The top 12 teams in both the Eastern and Western conferences will compete in qualifying playoff rounds to determine the 16 teams that will compete for the Stanley Cup.

The top four clubs in each conference will play a round robin to decide first-round seeding, while the remaining eight squads in each conference will participate in best-of-five play-in series to advance to the first round of the playoffs.

Each conference will be assigned a “hub city” that is designed to operate as a bubble for players and team personnel. Secure hotels, arena, practice facilities and in-market transportation will be provided.

To find out more about how the NHL’s unprecedented move is going to impact sports bettors, check out our article How the 2020 NHL Playoffs Format Impacts Betting Odds.

When Will MLB Return?

Major League Baseball cancelled the start of its season after only a handful of spring training games were played in both Arizona and Florida. There is no date set for MLB to come back, but the South Korean league recently became the first significant baseball league to resume play.

Unlike the NBA and NHL, MLB had a full slate of regular-season contests yet to be played, and finishing 162 games along with the playoffs would prove daunting with the conditions surrounding COVID-19. 

Two days after MLB players union head Tony Clark declared additional negotiations with the league futile, MLB commissioner Rob Manfred reversed his position of last week when he said he was “100 percent” certain the 2020 season would start.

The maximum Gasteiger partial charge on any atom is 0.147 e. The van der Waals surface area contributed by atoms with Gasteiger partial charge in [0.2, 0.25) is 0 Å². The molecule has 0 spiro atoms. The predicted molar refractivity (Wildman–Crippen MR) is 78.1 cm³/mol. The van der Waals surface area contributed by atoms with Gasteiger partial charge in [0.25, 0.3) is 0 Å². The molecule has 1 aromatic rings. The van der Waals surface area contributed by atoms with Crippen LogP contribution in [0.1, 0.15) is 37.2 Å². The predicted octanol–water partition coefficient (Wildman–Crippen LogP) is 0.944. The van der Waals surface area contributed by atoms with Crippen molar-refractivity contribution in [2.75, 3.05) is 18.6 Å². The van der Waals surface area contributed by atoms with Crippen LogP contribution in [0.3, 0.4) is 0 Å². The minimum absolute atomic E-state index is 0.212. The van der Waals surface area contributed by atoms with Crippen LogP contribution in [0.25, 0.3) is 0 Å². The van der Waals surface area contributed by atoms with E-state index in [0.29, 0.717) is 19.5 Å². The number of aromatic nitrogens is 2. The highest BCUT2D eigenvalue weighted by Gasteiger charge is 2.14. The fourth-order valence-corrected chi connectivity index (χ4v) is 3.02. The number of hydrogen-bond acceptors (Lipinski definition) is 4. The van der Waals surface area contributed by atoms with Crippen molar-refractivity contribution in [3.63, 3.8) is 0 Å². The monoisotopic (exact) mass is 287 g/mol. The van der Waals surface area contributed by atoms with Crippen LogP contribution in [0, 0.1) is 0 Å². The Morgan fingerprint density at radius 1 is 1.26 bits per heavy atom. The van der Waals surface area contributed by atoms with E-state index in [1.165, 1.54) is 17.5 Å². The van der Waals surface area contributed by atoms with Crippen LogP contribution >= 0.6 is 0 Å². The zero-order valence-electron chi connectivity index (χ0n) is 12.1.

“I’m not confident. I think there’s a real risk, and as long as there’s no dialogue, that real risk is going to continue,” Manfred said on ESPN. “The owners are 100 percent committed to getting baseball back on the field. Unfortunately, I can’t tell you that I’m 100 percent certain that’s going to happen.”

Manfred needs approval from 75 percent of owners to impose a season. According to SNY’s Andy Martino, there are at least six owners who don’t want a 2020 campaign. 

When Will the PGA Tour Return?

The PGA Tour resumed its season on June 11 with the Charles Schwab Challenge in Fort Worth, Texas. With tournaments continuing weekly after the Charles Schwab Challenge, no fans will be allowed to attend over the first four events. The next event is the RBC Heritage, which gets underway on June 18.

The revised schedule has caused the cancellation of the Open Championship, but the Masters and U.S. Open will have fall dates for the first time in history. The U.S. Open is set for September 14-20 at Winged Foot Golf Club, while the Masters will be played from November 9-15 at its usual setting in Augusta, Georgia.

When Will the English Premier League Return?

On May 18, the English Premier League shareholders voted unanimously to return to small-group training from May 18 on, the first step toward restarting competition when safe to do so. 

A day later, however, the Premier League’s first wave of mass COVID-19 testing of players and staff found six people infected at three of the 19 clubs to conduct the checks. The league is not identifying whether players or coaches tested positive from the tests on 748 people.

Regardless, socially distant training sessions can now begin, without the involvement of the six people with COVID-19 who have to self-isolate for seven days. The Premier League announced on May 28 that it will have a restart on June 17, with Aston Villa at home to Sheffield United and Manchester City hosting Arsenal.